delayed allergy


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de·layed al·ler·gy

a type IV hypersensitivity allergic reaction; so called because in a sensitized subject the reaction becomes evident hours after contact with the allergen (antigen), reaches its peak after 24-48 hours, then recedes slowly. Associated with cell-mediated responses.
See also: delayed reaction, delayed hypersensitivity. Compare: immediate allergy.
Farlex Partner Medical Dictionary © Farlex 2012

de·layed al·ler·gy

(dĕ-lād' al'ĕr-jē)
A type IV allergic reaction; so called because in a sensitized subject the reaction becomes evident hours after contact with the allergen (antigen), reaches its peak after 36-48 hours, then recedes slowly. Associated with cell-mediated responses.
See also: delayed reaction
Compare: immediate allergy
Medical Dictionary for the Health Professions and Nursing © Farlex 2012

de·layed al·ler·gy

(dĕ-lād' al'ĕr-jē, dĕ-lād alĕr-jē)
A type IV hypersensitivity allergic reaction; in a sensitized patient, the reaction becomes evident hours after contact with the allergen, reaches a peak after 24 to 48 hours, then slowly recedes.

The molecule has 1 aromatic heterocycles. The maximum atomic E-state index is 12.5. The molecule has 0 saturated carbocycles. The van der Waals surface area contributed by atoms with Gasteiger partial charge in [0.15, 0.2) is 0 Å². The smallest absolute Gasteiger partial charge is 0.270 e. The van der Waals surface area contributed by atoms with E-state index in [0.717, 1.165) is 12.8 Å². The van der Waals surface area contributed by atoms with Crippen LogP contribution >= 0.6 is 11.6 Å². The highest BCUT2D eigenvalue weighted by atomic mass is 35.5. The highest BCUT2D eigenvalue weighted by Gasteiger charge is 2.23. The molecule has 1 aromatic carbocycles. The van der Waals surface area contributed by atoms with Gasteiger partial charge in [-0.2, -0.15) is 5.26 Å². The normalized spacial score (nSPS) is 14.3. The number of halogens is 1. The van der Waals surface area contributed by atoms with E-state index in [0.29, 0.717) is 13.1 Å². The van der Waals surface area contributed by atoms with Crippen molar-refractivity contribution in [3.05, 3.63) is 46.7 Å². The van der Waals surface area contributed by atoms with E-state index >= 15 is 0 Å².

Medical Dictionary for the Dental Professions © Farlex 2012
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(16) This functional procedure concurrently measures all three delayed allergy pathways:
In summary, LRA by ELISA/ACT tests of delayed allergy or hidden allergy:
3) Resilient if exposed to foreign antigens and haptens without adverse effects or symptoms of acute or delayed allergy. (Haptens are small molecules that bind to the body's own proteins, distort their structure, and render them immunoreactive.
Delayed allergy mechanisms addresses the basic burden on immune defense and repair systems.